Just hours before the Republican candidates take the stage for their fifth debate, Republican hopeful Ben Carson has released a new policy proposal outlining seven steps to combat the Islamic State and Islamic terrorism.
In the plan, Carson calls for a formal declaration of war against the Islamic State, a "war-time emergency visa and immigration policy," and for national guard troops to be stationed along the United States' southern and northern borders.
In addition, the retired neurosurgeon said that the Muslim Brotherhood should be designated a terrorist organization, as well as other organizations that "propagate or support Islamic terrorism." Carson also said that the Council on American Islamic Relations should be investigated as an "offshoot of the Muslim Brotherhood and a supporter of terrorism."
Meanwhile, Carson added, the U.S. should aid the Kurds and moderate-Muslim countries in the fight against the Islamic State while establishing a refugee "safe zone" in the "free al-Hasakah Province in northeast Syria."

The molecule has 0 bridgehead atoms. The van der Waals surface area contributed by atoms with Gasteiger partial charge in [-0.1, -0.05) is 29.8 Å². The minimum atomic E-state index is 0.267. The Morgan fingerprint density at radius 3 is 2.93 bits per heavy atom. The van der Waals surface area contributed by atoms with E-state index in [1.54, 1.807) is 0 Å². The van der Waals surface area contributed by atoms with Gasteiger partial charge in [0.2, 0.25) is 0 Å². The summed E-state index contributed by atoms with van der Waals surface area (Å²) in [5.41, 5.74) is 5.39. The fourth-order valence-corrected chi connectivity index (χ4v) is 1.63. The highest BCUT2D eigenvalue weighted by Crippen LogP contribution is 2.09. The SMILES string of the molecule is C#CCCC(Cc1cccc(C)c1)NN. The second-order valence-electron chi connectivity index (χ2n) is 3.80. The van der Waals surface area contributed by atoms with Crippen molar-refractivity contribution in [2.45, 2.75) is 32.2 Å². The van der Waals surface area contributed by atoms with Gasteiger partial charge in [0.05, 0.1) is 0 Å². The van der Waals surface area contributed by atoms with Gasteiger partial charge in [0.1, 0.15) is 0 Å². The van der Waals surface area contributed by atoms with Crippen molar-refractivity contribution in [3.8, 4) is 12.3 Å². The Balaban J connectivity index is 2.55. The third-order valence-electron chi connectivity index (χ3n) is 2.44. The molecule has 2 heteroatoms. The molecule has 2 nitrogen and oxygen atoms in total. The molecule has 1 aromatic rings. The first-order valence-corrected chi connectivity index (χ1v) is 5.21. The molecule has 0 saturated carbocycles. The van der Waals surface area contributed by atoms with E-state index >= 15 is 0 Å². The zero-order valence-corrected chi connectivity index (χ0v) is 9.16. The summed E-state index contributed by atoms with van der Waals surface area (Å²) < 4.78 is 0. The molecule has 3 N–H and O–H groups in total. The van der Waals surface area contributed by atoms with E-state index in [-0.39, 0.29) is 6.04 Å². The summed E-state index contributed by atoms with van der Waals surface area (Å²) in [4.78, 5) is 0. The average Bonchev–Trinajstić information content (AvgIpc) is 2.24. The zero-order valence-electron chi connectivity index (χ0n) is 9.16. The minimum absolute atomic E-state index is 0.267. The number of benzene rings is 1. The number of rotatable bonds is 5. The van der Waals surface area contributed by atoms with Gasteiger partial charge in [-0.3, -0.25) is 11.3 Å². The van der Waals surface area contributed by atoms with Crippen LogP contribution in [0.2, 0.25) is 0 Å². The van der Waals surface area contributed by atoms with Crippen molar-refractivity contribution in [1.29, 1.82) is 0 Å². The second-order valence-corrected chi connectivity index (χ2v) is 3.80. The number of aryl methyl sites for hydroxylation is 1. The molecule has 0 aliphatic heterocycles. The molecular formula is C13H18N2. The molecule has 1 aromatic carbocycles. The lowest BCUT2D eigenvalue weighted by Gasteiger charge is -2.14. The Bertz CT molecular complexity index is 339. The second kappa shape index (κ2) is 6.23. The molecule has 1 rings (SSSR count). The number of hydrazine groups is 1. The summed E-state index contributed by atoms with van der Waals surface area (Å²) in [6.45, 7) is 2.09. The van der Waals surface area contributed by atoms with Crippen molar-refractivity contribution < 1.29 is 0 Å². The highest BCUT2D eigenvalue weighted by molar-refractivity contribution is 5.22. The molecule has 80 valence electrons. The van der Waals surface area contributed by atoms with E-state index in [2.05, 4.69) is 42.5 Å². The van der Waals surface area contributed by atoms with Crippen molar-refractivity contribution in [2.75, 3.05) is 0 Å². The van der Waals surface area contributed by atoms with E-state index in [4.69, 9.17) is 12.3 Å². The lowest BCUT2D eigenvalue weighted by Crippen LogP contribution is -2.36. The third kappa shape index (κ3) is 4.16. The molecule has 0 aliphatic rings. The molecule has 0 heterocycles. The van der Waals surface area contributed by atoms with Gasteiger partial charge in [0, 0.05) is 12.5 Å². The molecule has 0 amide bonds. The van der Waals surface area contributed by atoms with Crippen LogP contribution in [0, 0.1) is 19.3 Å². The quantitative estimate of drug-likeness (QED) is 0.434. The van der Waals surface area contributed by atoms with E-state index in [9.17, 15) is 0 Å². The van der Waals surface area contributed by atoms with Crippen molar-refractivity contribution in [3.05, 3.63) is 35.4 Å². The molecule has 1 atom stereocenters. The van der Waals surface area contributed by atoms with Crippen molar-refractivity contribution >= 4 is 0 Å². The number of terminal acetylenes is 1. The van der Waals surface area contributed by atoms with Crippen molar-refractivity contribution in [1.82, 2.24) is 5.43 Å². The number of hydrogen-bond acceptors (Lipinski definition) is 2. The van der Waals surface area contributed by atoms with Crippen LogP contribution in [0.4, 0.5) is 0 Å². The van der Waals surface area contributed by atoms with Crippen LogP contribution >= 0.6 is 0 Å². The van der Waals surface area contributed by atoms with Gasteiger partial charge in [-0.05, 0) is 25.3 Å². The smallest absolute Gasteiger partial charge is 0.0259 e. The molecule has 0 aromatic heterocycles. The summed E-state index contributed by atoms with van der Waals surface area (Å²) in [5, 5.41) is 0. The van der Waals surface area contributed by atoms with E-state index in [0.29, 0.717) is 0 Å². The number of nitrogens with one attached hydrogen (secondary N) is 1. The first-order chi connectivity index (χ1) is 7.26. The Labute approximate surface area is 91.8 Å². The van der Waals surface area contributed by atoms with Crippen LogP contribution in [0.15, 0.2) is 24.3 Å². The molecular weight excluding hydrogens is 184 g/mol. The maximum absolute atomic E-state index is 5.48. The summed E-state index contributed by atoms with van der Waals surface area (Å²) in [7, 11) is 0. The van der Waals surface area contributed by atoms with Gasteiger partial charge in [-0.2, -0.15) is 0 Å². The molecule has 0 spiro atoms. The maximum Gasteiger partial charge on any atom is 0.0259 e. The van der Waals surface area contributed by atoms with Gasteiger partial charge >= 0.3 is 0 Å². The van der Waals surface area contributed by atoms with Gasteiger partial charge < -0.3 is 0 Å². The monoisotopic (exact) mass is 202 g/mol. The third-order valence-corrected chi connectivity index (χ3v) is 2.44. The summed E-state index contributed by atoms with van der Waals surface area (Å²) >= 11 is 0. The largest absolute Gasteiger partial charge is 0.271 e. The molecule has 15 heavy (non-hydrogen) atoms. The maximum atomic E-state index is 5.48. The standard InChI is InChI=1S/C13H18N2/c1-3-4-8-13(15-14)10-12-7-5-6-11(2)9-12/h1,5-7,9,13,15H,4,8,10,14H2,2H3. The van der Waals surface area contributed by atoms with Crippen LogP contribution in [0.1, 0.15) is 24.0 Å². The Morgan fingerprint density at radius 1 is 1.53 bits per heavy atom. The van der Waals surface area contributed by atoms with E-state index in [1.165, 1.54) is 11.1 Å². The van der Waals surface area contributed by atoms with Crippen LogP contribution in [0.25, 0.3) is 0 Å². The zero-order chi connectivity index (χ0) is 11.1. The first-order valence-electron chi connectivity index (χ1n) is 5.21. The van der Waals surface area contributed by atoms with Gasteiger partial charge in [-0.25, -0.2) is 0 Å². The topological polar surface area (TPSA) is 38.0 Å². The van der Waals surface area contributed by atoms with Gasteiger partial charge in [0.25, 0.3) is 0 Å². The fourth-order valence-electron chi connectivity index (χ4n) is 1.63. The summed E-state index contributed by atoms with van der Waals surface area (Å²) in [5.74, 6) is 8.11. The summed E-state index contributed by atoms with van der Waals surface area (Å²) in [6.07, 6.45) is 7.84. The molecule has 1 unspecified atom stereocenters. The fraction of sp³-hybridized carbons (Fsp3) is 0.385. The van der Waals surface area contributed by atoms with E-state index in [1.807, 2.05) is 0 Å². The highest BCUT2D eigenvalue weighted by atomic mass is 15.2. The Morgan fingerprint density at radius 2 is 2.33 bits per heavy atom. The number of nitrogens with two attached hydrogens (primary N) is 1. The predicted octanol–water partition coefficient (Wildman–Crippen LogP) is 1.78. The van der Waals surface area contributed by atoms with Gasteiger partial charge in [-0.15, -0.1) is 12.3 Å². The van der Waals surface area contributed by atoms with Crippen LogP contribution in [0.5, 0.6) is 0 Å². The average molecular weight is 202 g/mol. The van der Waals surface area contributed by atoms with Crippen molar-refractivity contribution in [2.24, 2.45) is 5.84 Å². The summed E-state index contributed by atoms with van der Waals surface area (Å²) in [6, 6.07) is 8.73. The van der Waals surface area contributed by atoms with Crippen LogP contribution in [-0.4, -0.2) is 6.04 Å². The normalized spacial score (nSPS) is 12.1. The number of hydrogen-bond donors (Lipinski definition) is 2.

More from the proposal:
The United States should lead the immediate formation of — and provide substantial advisory, financial and military support to — a military coalition in the Middle East to wage war against ISIS. Such a regional coalition would consist of countries such as Egypt, Saudi Arabia and Jordan.
The United States should urge its allies and partners in the Middle East to engage in massive recruitment and training of Sunni Syrian men based in Saudi Arabia and the Gulf and of Sunni Syrian male refugees in Jordan — to establish a military force to destroy ISIS and to establish a protection zone for the victims of the terrorist state.
"Our country faces grave national security threats. We must act boldly and decisively to protect American citizens from terrorists at home and abroad," Carson said in the statement. "We can no longer dawdle while ISIS continues to persecute Christians, enslave young girls, oppress civil societies and perpetrate terrorist attacks against the free world."
"We must destroy their caliphate and prevent their terrorists from infiltrating our homeland," he continued. "We must also secure our borders, identify radical Islamic extremism by name and root out its agents and collaborators in our own country."
While Carson has struggled over the last 6 weeks — most attribute it to his lack of foreign policy experience — Tuesday night will be a prime opportunity for Carson to prove his worth as a serious candidate vying for the Republican nomination.
The debate, which is hosted by CNN and will take place at 9 p.m ET, is widely believed to mostly likely focus on foreign policy and national security issues.
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